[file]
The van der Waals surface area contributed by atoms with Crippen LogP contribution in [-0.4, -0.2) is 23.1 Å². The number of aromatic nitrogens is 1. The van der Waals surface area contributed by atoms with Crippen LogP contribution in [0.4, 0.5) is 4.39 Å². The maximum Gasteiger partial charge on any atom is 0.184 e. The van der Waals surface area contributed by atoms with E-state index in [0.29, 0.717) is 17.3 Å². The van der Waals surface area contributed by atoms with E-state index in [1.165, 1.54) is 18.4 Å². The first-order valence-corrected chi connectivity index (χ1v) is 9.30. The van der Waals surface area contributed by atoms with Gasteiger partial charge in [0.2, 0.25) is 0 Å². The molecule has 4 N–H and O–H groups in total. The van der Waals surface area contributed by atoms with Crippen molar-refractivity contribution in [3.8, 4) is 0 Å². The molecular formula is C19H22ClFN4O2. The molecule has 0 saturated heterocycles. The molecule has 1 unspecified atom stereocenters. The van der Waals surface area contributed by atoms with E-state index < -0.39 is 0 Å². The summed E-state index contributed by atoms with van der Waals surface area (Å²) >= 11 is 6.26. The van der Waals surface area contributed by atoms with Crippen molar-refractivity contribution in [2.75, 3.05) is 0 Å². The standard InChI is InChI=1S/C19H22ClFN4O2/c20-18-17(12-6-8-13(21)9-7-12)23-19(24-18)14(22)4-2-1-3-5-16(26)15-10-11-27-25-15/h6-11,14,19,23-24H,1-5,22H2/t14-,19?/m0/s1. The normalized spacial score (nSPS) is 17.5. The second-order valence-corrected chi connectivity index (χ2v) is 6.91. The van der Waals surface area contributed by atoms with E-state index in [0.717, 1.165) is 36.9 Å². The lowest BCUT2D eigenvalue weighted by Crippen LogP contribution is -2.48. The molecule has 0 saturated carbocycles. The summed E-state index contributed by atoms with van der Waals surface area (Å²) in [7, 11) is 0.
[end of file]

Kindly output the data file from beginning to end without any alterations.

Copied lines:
The van der Waals surface area contributed by atoms with Crippen LogP contribution in [-0.4, -0.2) is 23.1 Å². The number of aromatic nitrogens is 1. The van der Waals surface area contributed by atoms with Crippen LogP contribution in [0.4, 0.5) is 4.39 Å². The maximum Gasteiger partial charge on any atom is 0.184 e. The van der Waals surface area contributed by atoms with E-state index in [0.29, 0.717) is 17.3 Å². The van der Waals surface area contributed by atoms with E-state index in [1.165, 1.54) is 18.4 Å². The first-order valence-corrected chi connectivity index (χ1v) is 9.30. The van der Waals surface area contributed by atoms with Gasteiger partial charge in [0.2, 0.25) is 0 Å². The molecule has 4 N–H and O–H groups in total. The van der Waals surface area contributed by atoms with Crippen molar-refractivity contribution in [3.8, 4) is 0 Å². The molecular formula is C19H22ClFN4O2. The molecule has 0 saturated heterocycles. The molecule has 1 unspecified atom stereocenters. The van der Waals surface area contributed by atoms with E-state index < -0.39 is 0 Å². The summed E-state index contributed by atoms with van der Waals surface area (Å²) >= 11 is 6.26. The van der Waals surface area contributed by atoms with Crippen molar-refractivity contribution in [2.75, 3.05) is 0 Å². The standard InChI is InChI=1S/C19H22ClFN4O2/c20-18-17(12-6-8-13(21)9-7-12)23-19(24-18)14(22)4-2-1-3-5-16(26)15-10-11-27-25-15/h6-11,14,19,23-24H,1-5,22H2/t14-,19?/m0/s1. The normalized spacial score (nSPS) is 17.5. The second-order valence-corrected chi connectivity index (χ2v) is 6.91. The van der Waals surface area contributed by atoms with E-state index in [0.717, 1.165) is 36.9 Å². The lowest BCUT2D eigenvalue weighted by Crippen LogP contribution is -2.48. The molecule has 0 saturated carbocycles. The summed E-state index contributed by atoms with van der Waals surface area (Å²) in [7, 11) is 0.